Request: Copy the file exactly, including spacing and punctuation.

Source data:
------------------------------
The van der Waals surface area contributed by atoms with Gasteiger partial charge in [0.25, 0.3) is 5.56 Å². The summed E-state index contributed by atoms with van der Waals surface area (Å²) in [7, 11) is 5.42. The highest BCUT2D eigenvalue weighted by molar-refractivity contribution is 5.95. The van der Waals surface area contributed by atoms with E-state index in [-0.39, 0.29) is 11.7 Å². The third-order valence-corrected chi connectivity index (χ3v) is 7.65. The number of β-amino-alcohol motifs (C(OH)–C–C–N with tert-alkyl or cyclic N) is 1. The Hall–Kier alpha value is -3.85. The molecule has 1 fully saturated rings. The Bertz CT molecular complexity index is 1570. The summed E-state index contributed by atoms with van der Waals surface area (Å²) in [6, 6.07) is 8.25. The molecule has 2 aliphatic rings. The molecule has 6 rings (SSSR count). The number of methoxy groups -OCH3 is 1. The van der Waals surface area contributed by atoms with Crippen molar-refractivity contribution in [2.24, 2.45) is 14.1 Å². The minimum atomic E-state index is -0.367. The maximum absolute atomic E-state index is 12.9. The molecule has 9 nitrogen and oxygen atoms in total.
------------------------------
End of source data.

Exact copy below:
The van der Waals surface area contributed by atoms with Gasteiger partial charge in [0.25, 0.3) is 5.56 Å². The summed E-state index contributed by atoms with van der Waals surface area (Å²) in [7, 11) is 5.42. The highest BCUT2D eigenvalue weighted by molar-refractivity contribution is 5.95. The van der Waals surface area contributed by atoms with E-state index in [-0.39, 0.29) is 11.7 Å². The third-order valence-corrected chi connectivity index (χ3v) is 7.65. The number of β-amino-alcohol motifs (C(OH)–C–C–N with tert-alkyl or cyclic N) is 1. The Hall–Kier alpha value is -3.85. The molecule has 1 fully saturated rings. The Bertz CT molecular complexity index is 1570. The summed E-state index contributed by atoms with van der Waals surface area (Å²) in [6, 6.07) is 8.25. The molecule has 2 aliphatic rings. The molecule has 6 rings (SSSR count). The number of methoxy groups -OCH3 is 1. The van der Waals surface area contributed by atoms with Crippen molar-refractivity contribution in [2.24, 2.45) is 14.1 Å². The minimum atomic E-state index is -0.367. The maximum absolute atomic E-state index is 12.9. The molecule has 9 nitrogen and oxygen atoms in total.